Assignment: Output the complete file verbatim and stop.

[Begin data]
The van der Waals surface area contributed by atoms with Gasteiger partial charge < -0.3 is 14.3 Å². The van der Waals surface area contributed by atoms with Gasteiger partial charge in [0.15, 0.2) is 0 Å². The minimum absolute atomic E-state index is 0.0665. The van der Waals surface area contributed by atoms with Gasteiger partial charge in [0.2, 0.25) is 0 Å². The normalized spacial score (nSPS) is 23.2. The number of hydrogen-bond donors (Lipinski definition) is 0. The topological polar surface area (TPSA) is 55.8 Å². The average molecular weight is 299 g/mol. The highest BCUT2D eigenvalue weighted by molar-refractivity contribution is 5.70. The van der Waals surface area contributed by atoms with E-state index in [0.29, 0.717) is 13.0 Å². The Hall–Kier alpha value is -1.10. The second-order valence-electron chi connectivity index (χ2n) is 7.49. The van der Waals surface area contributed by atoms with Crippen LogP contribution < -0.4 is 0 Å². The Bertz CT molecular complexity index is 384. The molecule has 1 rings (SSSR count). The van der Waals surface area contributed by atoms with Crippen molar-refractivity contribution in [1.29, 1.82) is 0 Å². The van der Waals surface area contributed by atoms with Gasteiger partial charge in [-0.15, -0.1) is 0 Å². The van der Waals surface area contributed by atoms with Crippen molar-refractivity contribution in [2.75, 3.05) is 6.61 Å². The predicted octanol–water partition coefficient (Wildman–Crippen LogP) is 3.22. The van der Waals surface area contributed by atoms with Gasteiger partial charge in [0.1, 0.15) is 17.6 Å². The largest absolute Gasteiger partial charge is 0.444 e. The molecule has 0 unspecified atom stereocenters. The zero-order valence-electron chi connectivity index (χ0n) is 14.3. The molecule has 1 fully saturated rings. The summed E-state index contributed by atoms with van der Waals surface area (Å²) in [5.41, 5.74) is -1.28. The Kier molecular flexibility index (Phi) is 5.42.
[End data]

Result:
The van der Waals surface area contributed by atoms with Gasteiger partial charge < -0.3 is 14.3 Å². The van der Waals surface area contributed by atoms with Gasteiger partial charge in [0.15, 0.2) is 0 Å². The minimum absolute atomic E-state index is 0.0665. The van der Waals surface area contributed by atoms with Gasteiger partial charge in [0.2, 0.25) is 0 Å². The normalized spacial score (nSPS) is 23.2. The number of hydrogen-bond donors (Lipinski definition) is 0. The topological polar surface area (TPSA) is 55.8 Å². The average molecular weight is 299 g/mol. The highest BCUT2D eigenvalue weighted by molar-refractivity contribution is 5.70. The van der Waals surface area contributed by atoms with E-state index in [0.29, 0.717) is 13.0 Å². The Hall–Kier alpha value is -1.10. The second-order valence-electron chi connectivity index (χ2n) is 7.49. The van der Waals surface area contributed by atoms with Crippen LogP contribution < -0.4 is 0 Å². The Bertz CT molecular complexity index is 384. The molecule has 1 rings (SSSR count). The van der Waals surface area contributed by atoms with Crippen molar-refractivity contribution in [1.29, 1.82) is 0 Å². The van der Waals surface area contributed by atoms with Gasteiger partial charge in [-0.15, -0.1) is 0 Å². The van der Waals surface area contributed by atoms with Crippen molar-refractivity contribution in [2.75, 3.05) is 6.61 Å². The predicted octanol–water partition coefficient (Wildman–Crippen LogP) is 3.22. The van der Waals surface area contributed by atoms with Gasteiger partial charge in [0.1, 0.15) is 17.6 Å². The largest absolute Gasteiger partial charge is 0.444 e. The molecule has 0 unspecified atom stereocenters. The zero-order valence-electron chi connectivity index (χ0n) is 14.3. The molecule has 1 fully saturated rings. The summed E-state index contributed by atoms with van der Waals surface area (Å²) in [5.41, 5.74) is -1.28. The Kier molecular flexibility index (Phi) is 5.42.